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My friend is happy in her AL apartment, but a recent UTI caused her to hallucinate and she was sent to a NH for a week. Her niece arived from AZ and is trying to force her to move to another state now. She has a POA -- is she able to force this issue?

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I often hear stories of people who's family "put the in a nursing home against their will". Of course no one can really do that to someone who chooses to fight it, but few have the strength to call in a lawyer and alienate themselves from their families, so they complain bitterly but resign themselves to it. From the facilities standpoint they are just having trouble settling in like so many others. Usually the family is not greedy or heartless but have had to carefully consider all the available options. Perhaps your friend's niece was just looking ahead at the difficulties of trying to care for her aunt long distance, perhaps your friend was slipping in other ways that were not apparent to you as a friend. Sometimes there just are no good solutions.
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I'm sorry to hear that. Is it possible that her niece actually had guardianship over her? Otherwise, I don't think that she could have been forced. Did she say "no I don't want to go" when transport arrived?
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I guess it doesn't matter any more. A transport van picked her up and took her away. She faces an eleven hour drive. I hope she is strong enough to make it.
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My friend is 88 years old and never had children. Her sister (age 78) and the niece are her only relatives. She has been sent to NH because of a UTI problem. She has lived here for 20 years and doesn't want to move. And she doesn't get along with the sister.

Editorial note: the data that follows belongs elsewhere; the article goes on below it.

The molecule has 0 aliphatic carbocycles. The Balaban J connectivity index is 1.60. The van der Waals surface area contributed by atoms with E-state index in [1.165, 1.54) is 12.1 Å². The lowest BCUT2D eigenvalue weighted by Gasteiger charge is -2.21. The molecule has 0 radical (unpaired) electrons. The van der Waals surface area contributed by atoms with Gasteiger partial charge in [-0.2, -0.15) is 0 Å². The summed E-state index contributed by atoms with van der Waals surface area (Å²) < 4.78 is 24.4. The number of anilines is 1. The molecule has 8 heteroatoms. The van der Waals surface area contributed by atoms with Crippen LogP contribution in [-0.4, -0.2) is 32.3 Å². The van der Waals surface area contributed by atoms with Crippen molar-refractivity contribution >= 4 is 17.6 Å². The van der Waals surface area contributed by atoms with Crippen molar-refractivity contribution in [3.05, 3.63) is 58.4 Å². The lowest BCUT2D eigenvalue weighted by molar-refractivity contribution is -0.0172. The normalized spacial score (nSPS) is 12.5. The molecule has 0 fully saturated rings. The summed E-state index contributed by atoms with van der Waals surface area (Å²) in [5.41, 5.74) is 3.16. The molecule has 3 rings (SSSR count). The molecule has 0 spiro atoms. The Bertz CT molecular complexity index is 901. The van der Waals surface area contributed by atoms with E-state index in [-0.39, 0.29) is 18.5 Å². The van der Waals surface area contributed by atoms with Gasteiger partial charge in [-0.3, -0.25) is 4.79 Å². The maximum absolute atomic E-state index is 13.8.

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Not unless she is the legal guardian.

But ... what would be the best for your friend?
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The POA may or may not provide power to move her aunt. If it is a standing POA incapacity is not required provided the document states specifically that neice can choose where aunt shound live. On the other hand if it is springing, aunt must be determined to be incapacitated, unable to make her own decisions usually based on medical evaluations by two doctors, that will officially document aunt's conditions and that she requires assistance.
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Amott, does your friend have any other family members who live in the area? If not, could that be the reason the niece would like her aunt to move closer to her, to help with her care?

Since your friend lives in an Assisted Living building what are the medical issues with your friend that you know about, has she told you everything?
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The POA only stays in place if your friend wants it to. She can revoke it, if she feels her niece is not acting on her behalf in the way she wants. Your friend might contact an Elder attorney for details on how to do that. As long as your friend is competent, her niece should not be able to make decisions on her behalf, like where she lives.
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POA isn't a factor and gives the niece no control over where her aunt lives. Unless the aunt has been declared incompetent the niece can't force her to live anywhere.
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